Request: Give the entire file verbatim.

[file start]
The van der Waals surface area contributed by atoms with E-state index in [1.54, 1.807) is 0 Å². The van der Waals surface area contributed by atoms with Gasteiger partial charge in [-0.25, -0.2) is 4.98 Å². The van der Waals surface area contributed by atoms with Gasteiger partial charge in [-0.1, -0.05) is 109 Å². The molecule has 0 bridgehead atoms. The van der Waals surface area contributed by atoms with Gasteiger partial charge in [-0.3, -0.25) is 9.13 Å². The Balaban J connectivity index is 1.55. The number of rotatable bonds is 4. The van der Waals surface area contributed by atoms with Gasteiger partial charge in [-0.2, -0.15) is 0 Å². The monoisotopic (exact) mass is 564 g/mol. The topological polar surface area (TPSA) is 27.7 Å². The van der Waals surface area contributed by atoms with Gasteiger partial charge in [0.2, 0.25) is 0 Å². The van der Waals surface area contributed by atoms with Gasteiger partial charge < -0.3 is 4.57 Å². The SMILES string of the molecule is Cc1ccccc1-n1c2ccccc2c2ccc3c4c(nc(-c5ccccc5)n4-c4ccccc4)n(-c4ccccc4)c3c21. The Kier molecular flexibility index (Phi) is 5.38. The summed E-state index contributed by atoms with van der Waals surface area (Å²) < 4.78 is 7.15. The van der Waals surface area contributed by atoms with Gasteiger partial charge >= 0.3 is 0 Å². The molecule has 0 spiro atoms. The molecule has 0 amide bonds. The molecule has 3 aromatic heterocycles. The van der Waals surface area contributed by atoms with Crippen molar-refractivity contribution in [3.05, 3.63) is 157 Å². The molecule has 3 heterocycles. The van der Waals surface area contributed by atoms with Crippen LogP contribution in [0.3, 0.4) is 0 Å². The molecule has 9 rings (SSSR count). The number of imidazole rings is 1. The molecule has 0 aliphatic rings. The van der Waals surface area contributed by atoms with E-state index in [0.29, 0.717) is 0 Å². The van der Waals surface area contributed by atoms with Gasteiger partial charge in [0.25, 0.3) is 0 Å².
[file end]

The van der Waals surface area contributed by atoms with E-state index in [1.54, 1.807) is 0 Å². The van der Waals surface area contributed by atoms with Gasteiger partial charge in [-0.25, -0.2) is 4.98 Å². The van der Waals surface area contributed by atoms with Gasteiger partial charge in [-0.1, -0.05) is 109 Å². The molecule has 0 bridgehead atoms. The van der Waals surface area contributed by atoms with Gasteiger partial charge in [-0.3, -0.25) is 9.13 Å². The Balaban J connectivity index is 1.55. The number of rotatable bonds is 4. The van der Waals surface area contributed by atoms with Gasteiger partial charge in [-0.2, -0.15) is 0 Å². The monoisotopic (exact) mass is 564 g/mol. The topological polar surface area (TPSA) is 27.7 Å². The van der Waals surface area contributed by atoms with Gasteiger partial charge in [0.2, 0.25) is 0 Å². The van der Waals surface area contributed by atoms with Gasteiger partial charge < -0.3 is 4.57 Å². The SMILES string of the molecule is Cc1ccccc1-n1c2ccccc2c2ccc3c4c(nc(-c5ccccc5)n4-c4ccccc4)n(-c4ccccc4)c3c21. The Kier molecular flexibility index (Phi) is 5.38. The summed E-state index contributed by atoms with van der Waals surface area (Å²) < 4.78 is 7.15. The van der Waals surface area contributed by atoms with Gasteiger partial charge >= 0.3 is 0 Å². The molecule has 0 spiro atoms. The molecule has 0 amide bonds. The molecule has 3 aromatic heterocycles. The van der Waals surface area contributed by atoms with Crippen molar-refractivity contribution in [3.05, 3.63) is 157 Å². The molecule has 3 heterocycles. The van der Waals surface area contributed by atoms with Crippen LogP contribution in [0.3, 0.4) is 0 Å². The molecule has 9 rings (SSSR count). The number of imidazole rings is 1. The molecule has 0 aliphatic rings. The van der Waals surface area contributed by atoms with E-state index in [0.29, 0.717) is 0 Å². The van der Waals surface area contributed by atoms with Gasteiger partial charge in [0.25, 0.3) is 0 Å².